A few years ago, I gave my friend B-Rad some editorial advice on the first chapter of his Master’s thesis. One of the questions that he had trouble grappling with was the nature of the political.
I can totally understand why he was banging his head against the wall about it. What is political? The political is one of those ideas and words that are used so frequently and in such generally-applicable contexts that its meaning is amorphous, weird, shifting, inherently uncertain.
When I worked at McMaster, I met people from all places on the spectrum of that answer. One professor I had didn’t even consider social movements – today, think of #NoDAPL, Black Lives Matter, the Alt-Right, trans rights – political because they weren’t political parties fighting elections.
It was a slow process of coming to that conclusion. It wasn’t a matter so much of changing my mind from what had been a strong opinion. I hadn’t really thought about it before I started researching a bunch of philosophical traditions rooted to social movements.
Understanding the political nature of social activism movements – of both liberatory persuasions like gay rights and oppressive ones like white nationalism – makes that state & election centric conception of politics laughable.
Social movements are about transforming an entire society’s values and morality, and building new kinds of subjects that compose society. That transformation process is really what any understanding of “the political” has to include.
Reading Chantal Mouffe and Ernesto Laclau over the last little while has been really intriguing for this line of thinking in my ongoing work. Because they’re very much heading in similar directions. Now, reading Hegemony and Socialist Strategy, not much of that is explicit.
The first chapters are pretty explicitly critical histories of Marxist economic and political theory. It’s the Marxists who come off most laughably there. Georges Sorel, Edouard Bernstein, and Karl Kautsky all appear hilariously out of touch with the realities of life in 19th century Europe.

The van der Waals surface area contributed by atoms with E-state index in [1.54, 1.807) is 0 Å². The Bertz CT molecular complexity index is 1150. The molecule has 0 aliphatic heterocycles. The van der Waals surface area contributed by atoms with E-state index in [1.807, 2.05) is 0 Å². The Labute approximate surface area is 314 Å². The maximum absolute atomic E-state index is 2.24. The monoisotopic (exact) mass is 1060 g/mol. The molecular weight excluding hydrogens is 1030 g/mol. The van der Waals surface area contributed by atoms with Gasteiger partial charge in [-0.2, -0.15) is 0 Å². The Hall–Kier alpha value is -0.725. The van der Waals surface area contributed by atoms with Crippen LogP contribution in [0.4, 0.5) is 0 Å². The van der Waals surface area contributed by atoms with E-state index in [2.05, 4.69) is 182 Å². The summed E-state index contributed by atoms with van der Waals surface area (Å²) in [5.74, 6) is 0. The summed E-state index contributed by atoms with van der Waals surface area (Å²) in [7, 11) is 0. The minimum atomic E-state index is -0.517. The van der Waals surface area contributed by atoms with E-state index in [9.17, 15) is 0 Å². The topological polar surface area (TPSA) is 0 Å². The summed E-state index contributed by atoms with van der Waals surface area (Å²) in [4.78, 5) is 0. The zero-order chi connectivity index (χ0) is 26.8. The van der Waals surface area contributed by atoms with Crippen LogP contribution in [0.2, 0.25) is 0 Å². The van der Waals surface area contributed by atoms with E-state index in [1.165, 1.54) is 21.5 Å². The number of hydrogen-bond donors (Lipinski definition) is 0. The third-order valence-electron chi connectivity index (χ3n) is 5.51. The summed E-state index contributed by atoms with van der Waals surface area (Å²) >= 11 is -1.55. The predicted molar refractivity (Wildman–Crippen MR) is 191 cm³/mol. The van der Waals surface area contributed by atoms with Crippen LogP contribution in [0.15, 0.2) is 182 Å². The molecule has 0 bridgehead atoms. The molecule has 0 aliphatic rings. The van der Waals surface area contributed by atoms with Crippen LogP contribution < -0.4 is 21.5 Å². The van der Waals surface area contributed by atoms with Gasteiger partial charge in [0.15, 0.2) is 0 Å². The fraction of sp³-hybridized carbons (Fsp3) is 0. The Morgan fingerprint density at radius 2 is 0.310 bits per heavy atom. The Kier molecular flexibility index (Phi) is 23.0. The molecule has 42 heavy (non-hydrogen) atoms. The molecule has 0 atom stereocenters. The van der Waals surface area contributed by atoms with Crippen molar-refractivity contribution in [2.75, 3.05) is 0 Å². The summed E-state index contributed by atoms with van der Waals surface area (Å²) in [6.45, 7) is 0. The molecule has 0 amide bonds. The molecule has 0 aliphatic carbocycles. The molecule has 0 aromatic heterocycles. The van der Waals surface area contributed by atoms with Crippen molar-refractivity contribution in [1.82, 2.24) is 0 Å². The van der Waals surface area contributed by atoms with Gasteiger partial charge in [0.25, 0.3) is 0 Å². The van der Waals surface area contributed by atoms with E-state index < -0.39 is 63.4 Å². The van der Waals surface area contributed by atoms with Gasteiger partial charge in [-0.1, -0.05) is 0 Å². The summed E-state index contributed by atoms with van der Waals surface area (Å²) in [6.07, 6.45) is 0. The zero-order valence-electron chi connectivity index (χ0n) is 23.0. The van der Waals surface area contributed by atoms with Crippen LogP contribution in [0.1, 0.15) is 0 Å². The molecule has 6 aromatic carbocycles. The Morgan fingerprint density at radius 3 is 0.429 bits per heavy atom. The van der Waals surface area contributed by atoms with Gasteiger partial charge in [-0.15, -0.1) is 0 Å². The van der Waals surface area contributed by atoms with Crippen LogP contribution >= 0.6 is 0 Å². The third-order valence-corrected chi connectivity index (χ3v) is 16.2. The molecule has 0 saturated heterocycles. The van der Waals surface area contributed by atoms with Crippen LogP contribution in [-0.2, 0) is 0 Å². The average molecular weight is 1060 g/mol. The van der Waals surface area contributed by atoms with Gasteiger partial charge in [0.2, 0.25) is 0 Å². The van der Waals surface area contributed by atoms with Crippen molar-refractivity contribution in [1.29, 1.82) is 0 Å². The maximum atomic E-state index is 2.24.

There seem to be two fundamental mistakes about the nature of reality in traditional marxist thinking. I’ve discussed this in some of my posts from a couple of years ago when I was reading Antonio Gramsci’s Prison Notebooks.
Classes unify in response to economic pressures, until there are only two classes and the frustrated class of workers who don’t have any control over property or their lives overthrow the rich. This never happened, of course, because human society always becomes more complicated.
We differentiate – diverging, splitting into new ways of life and adapting to changing circumstances. There’s an inherent creativity to humanity that drives us to variety. So those Second International marxists were totally off the mark.
The more profound mistake of this clique of theorist/activists came in how they understood the flow of time. In short, they considered the movement of history to be necessary. The superstructures of society itself – the structure and relations of social classes – would change according to their own large-scale natures.
Quietism was often the result, a notion that all the organization a workers’ movement needed was making people familiar with what would be necessary when capitalism collapsed. They didn’t have to work for it because it would happen on its own. Activism collapses when you don’t believe that individual human agency has the power, when working with others, to change society.
But the world is contingent – no body’s agency is ever completely subsumed in any large structure – conditioned, constrained, but never exhaustively determined.
Facing these facts, Laclau and Mouffe embrace humanity’s contingency and plurality. We always have the potential to take control of our lives, no matter how much the world’s wider pressures might constrain us. Human freedom – the core value of radical democracy* – establishes itself in the flowering variety of human life.
* The only democracy worth going for.